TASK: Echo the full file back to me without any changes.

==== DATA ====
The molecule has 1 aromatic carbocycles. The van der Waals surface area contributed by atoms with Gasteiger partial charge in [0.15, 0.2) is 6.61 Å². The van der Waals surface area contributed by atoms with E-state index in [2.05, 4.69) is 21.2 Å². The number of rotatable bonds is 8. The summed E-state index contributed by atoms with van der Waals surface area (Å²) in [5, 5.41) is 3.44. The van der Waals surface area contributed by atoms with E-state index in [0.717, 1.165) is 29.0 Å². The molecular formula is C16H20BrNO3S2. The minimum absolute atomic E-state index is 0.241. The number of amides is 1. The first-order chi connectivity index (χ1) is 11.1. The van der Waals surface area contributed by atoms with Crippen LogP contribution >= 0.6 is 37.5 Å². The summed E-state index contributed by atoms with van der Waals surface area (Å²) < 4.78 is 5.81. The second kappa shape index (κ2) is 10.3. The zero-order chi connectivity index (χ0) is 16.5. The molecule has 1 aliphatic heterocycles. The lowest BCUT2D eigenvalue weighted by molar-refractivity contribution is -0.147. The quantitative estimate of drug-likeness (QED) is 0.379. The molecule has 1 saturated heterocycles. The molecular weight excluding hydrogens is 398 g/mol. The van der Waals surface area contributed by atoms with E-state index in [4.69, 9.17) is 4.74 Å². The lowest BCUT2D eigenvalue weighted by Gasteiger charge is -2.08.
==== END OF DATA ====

The molecule has 1 aromatic carbocycles. The van der Waals surface area contributed by atoms with Gasteiger partial charge in [0.15, 0.2) is 6.61 Å². The van der Waals surface area contributed by atoms with E-state index in [2.05, 4.69) is 21.2 Å². The number of rotatable bonds is 8. The summed E-state index contributed by atoms with van der Waals surface area (Å²) in [5, 5.41) is 3.44. The van der Waals surface area contributed by atoms with E-state index in [0.717, 1.165) is 29.0 Å². The molecular formula is C16H20BrNO3S2. The minimum absolute atomic E-state index is 0.241. The number of amides is 1. The first-order chi connectivity index (χ1) is 11.1. The van der Waals surface area contributed by atoms with Crippen LogP contribution >= 0.6 is 37.5 Å². The summed E-state index contributed by atoms with van der Waals surface area (Å²) < 4.78 is 5.81. The second kappa shape index (κ2) is 10.3. The zero-order chi connectivity index (χ0) is 16.5. The molecule has 1 aliphatic heterocycles. The lowest BCUT2D eigenvalue weighted by molar-refractivity contribution is -0.147. The quantitative estimate of drug-likeness (QED) is 0.379. The molecule has 1 saturated heterocycles. The molecular weight excluding hydrogens is 398 g/mol. The van der Waals surface area contributed by atoms with E-state index in [4.69, 9.17) is 4.74 Å². The lowest BCUT2D eigenvalue weighted by Gasteiger charge is -2.08.